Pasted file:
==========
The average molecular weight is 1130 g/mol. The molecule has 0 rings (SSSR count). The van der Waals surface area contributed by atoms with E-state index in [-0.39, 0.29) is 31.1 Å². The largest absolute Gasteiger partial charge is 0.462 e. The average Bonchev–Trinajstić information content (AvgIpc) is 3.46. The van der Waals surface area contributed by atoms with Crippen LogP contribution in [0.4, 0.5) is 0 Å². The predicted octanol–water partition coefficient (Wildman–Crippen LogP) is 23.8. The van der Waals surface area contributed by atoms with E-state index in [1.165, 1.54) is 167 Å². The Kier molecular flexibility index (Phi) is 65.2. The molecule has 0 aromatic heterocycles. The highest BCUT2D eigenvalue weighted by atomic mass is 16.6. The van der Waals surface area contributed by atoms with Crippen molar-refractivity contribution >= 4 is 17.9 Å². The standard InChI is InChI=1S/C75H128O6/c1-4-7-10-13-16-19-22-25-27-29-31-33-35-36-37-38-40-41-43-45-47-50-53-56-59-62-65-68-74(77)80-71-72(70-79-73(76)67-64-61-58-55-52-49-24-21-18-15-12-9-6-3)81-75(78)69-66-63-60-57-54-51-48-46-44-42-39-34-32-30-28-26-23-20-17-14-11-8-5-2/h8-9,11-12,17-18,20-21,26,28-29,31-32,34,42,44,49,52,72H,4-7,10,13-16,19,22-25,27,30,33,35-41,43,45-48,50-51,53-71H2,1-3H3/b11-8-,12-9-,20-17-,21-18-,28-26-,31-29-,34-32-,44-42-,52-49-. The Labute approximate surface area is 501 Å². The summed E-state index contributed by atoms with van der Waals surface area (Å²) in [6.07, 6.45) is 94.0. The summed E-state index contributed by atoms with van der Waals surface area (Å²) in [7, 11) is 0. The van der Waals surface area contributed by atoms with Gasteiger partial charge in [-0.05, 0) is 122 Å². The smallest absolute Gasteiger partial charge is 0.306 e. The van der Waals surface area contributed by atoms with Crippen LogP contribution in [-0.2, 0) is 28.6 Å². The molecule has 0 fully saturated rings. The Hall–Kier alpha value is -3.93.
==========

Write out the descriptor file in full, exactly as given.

The average molecular weight is 1130 g/mol. The molecule has 0 rings (SSSR count). The van der Waals surface area contributed by atoms with E-state index in [-0.39, 0.29) is 31.1 Å². The largest absolute Gasteiger partial charge is 0.462 e. The average Bonchev–Trinajstić information content (AvgIpc) is 3.46. The van der Waals surface area contributed by atoms with Crippen LogP contribution in [0.4, 0.5) is 0 Å². The predicted octanol–water partition coefficient (Wildman–Crippen LogP) is 23.8. The van der Waals surface area contributed by atoms with E-state index in [1.165, 1.54) is 167 Å². The Kier molecular flexibility index (Phi) is 65.2. The molecule has 0 aromatic heterocycles. The highest BCUT2D eigenvalue weighted by atomic mass is 16.6. The van der Waals surface area contributed by atoms with Crippen molar-refractivity contribution >= 4 is 17.9 Å². The standard InChI is InChI=1S/C75H128O6/c1-4-7-10-13-16-19-22-25-27-29-31-33-35-36-37-38-40-41-43-45-47-50-53-56-59-62-65-68-74(77)80-71-72(70-79-73(76)67-64-61-58-55-52-49-24-21-18-15-12-9-6-3)81-75(78)69-66-63-60-57-54-51-48-46-44-42-39-34-32-30-28-26-23-20-17-14-11-8-5-2/h8-9,11-12,17-18,20-21,26,28-29,31-32,34,42,44,49,52,72H,4-7,10,13-16,19,22-25,27,30,33,35-41,43,45-48,50-51,53-71H2,1-3H3/b11-8-,12-9-,20-17-,21-18-,28-26-,31-29-,34-32-,44-42-,52-49-. The Labute approximate surface area is 501 Å². The summed E-state index contributed by atoms with van der Waals surface area (Å²) in [6.07, 6.45) is 94.0. The summed E-state index contributed by atoms with van der Waals surface area (Å²) in [7, 11) is 0. The van der Waals surface area contributed by atoms with Gasteiger partial charge in [-0.05, 0) is 122 Å². The smallest absolute Gasteiger partial charge is 0.306 e. The van der Waals surface area contributed by atoms with Crippen LogP contribution in [-0.2, 0) is 28.6 Å². The molecule has 0 fully saturated rings. The Hall–Kier alpha value is -3.93.